Archives are the number one place to go if you want to learn about your past. However, before visiting an archive or record office for family history research you need to discover what you really need to know and the types of records that may hold that information.
Some archival material may not be cataloged beyond the title and asking information on a specific ancestor may be unfruitful. Contact the archive to find out of they are likely to hold the material you need or any other relevant material.
Use the information you have collected to search online. There are websites that collect genealogy records and resources from around the world. They provide various books, online records, and publications to ease your mission. Look for local history centers or go to a library – there you can get access to various online databases, like immigration and emigration books, border crossings and passports information, citizenship and naturalization records, and many others.
If you don’t know where to look for records and other data, you may want to check out our list of best genealogy websites. There, we have collected the richest and the most reputable online databases where you could find information about your ancestors.
Get a DNA Test
A DNA test can help you determine deep ancestry and lead you to people and places you would never find simply by doing some paperwork. DNA tests are immensely popular today, both among seasoned and novice researchers. However, there are some things to consider.
Genetic testing is an extremely powerful tool, but you need a clear understanding of what to expect and how to use the results. Don’t expect that a genetic test will help you avoid routine paperwork. DNA tests are definitely worthwhile but be prepared that you will still have to conduct traditional documentary research.
Don’t Neglect Social Media
Through social networks like Facebook and Twitter, you can connect with people with the same ancestral surnames and look for organizations, archives and libraries, and other services in your ancestor’s birthplace. Besides that, you can find people who live in your ancestor’s hometown and contact them to ask some questions.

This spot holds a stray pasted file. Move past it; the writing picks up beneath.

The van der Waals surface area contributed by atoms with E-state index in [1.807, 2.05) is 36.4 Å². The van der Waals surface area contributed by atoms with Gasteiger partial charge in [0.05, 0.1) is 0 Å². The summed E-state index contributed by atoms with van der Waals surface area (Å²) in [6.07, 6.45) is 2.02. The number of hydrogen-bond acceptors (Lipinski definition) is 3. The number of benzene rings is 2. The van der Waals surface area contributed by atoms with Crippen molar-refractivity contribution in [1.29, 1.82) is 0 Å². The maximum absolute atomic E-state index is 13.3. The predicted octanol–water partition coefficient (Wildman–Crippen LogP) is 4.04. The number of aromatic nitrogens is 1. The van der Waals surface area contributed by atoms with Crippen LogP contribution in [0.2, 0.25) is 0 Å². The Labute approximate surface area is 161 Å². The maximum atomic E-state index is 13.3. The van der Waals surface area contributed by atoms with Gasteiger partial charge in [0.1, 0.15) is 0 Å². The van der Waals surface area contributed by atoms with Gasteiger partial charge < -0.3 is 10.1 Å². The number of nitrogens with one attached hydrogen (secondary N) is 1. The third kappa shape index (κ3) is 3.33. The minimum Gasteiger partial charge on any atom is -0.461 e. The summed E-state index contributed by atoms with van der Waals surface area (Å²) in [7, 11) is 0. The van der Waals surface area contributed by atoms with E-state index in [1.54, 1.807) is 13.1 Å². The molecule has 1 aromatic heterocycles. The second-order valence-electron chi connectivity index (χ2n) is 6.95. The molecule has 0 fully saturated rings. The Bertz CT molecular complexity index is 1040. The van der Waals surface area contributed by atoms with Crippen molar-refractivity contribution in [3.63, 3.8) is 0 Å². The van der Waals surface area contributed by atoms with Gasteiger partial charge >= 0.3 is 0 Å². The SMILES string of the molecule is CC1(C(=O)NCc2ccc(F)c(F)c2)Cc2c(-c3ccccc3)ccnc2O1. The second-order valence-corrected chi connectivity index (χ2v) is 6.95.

Besides that, you can join various networks of family historians and make new connections to gain insight into how to expand your family history resources.
What’s Been Done Before?
It is worth checking if anyone else had been doing genealogy research into your family before. There are social networks where people can register their research interests and this can be a way of finding information. The Society of Genealogists library maintains published and unpublished family histories notes. However, you should never copy information from someone’s online tree without proper verification. Instead, use this data as a helper only. Take the time to make sure every piece of information is backed by a source document.
Get Organized and Keep Going
The first weeks of your journey might be tedious since it is not that easy to collect facts about relatives. Plus the amounts of data you have gathered may be difficult to process and systematize. To organize everything you have discovered, choose an online genealogical database to help you keep the data.
Beginning genealogists often wonder how long it will take to finish research. The truth is that genealogy is a never-ending challenge, since the farther back you go, the more ancestors you are likely to discover. However, there is something enticing about genealogy – though you never know where your family roots will lead you, the search can be both intriguing and enlightening.